• No doubt it increased EHR adoption. But it was an artificial market. And all artificial markets fail. Typical of any government program they wanted to encourage EHR but have to show that people are meaningfully using the money. So they did what they thought was right, dozens of measures, objectives, etc that show the auditors that the money is appropriated correctly. But as always, they over reached. They kept piling on stages, measures objectives, all with very little time to allow learning, workflow changes, software updates, etc. And typical of any government program, the folks placed in charge of deciding what MU is, had this fantasy that one size fits all practices. MU required 100% passage of all the measures/objectives or your fail. Further, the difficulty of understanding the specifics to attain the percentages, numerators, denominators, attesting, auditing, etc has obviously become blindingly complex. And those in charge of making the rules, have been increasingly tone deaf to the front line street level provider. They have placed the EP in the untenable place of having software that is just too laborious to use. ONC needed to step back and ease back, but they went the opposite and piled on the burden. Hence, the flight from the MU program. Even the overachieving IT EP types have left the program. Worse while many EPs are just trying to stay afloat with MU and the massive changes with that. Somehow, our leadership, AMA, and others have allowed CMS and ONC to deluge EPs with an array of overwhelming programs, from MU to PQRS, CQM, VBM, MIPS, MOC, ICD-10, etc. We are literally drowning. So we do what anyone else would do, we give up. We just take the penalties, we stop participating and try to go back to what we do best, taking care of patients. All these other programs are distractions and really do not do anything to improve care. We learn how to game the system, to click here or there, just to get out of the storm of data entry, pop ups, clicks and documentation requirements. Sadly, EHRs in the current state are a massive mess for EPs. All available dollars and programming and development is forced to certification and all these complicated programs. EHRs could be an excellent resource for EPs, but now they are redundant, pre-populated templates that do not capture the real state of care and are prone to propagate mistakes within them, wide and far. EHRs were originally built for billing and the patient care portion is obviously just tacked on to that. You can tell that the flow of an EHR is hardly set up for actual patient care, its a billing tool with a lopped documentation system to capture charges.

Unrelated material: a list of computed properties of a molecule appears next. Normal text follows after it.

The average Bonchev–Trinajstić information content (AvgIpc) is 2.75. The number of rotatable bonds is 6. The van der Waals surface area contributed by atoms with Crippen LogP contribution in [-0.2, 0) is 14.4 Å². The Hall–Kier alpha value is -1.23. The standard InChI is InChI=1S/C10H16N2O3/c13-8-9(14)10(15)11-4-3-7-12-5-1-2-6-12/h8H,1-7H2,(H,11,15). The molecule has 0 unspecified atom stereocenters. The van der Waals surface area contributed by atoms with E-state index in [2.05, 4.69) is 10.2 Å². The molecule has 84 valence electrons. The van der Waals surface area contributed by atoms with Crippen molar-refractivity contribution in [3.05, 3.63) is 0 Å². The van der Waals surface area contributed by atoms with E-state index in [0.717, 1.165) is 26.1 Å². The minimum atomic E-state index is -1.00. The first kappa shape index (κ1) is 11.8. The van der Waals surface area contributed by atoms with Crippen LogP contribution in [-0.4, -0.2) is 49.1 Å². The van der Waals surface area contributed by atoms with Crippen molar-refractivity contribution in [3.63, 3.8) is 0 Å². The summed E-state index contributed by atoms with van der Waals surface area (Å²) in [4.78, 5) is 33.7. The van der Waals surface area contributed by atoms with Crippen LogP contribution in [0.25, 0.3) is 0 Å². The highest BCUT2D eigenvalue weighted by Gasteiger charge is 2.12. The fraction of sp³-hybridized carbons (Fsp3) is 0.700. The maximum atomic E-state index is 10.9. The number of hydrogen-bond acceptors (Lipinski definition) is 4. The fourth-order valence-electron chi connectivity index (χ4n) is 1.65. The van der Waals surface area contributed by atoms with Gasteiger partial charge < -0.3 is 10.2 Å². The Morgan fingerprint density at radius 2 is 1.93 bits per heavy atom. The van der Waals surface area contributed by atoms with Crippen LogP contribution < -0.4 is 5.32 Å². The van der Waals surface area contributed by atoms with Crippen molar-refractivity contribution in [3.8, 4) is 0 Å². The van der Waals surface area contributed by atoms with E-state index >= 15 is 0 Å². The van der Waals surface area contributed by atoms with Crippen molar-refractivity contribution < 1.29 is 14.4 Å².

We use an EHR in our practice, its fully customized to our workflow, safety, security, usability all take precedence over anything else. Unfortunately, even though we incorporate nearly all the MU requirements, ours is not certified and its just too expensive to go through that program and the things we don’t need, like immunizations, etc. would never allow certification. So we take the penalty and happily do so. As we are far more efficient with our customized EHR than some MU prioritized EHR. But should we really be penalized? We are able to securely share data, etc. but in the eyes of ONC we are penalized, which I feel is wrong. Just imagine a world where EHR vendors do not have to worry about certification and they focus all their efforts on EPs usability, efficiency safety and security. Thats what we have. Its ideal.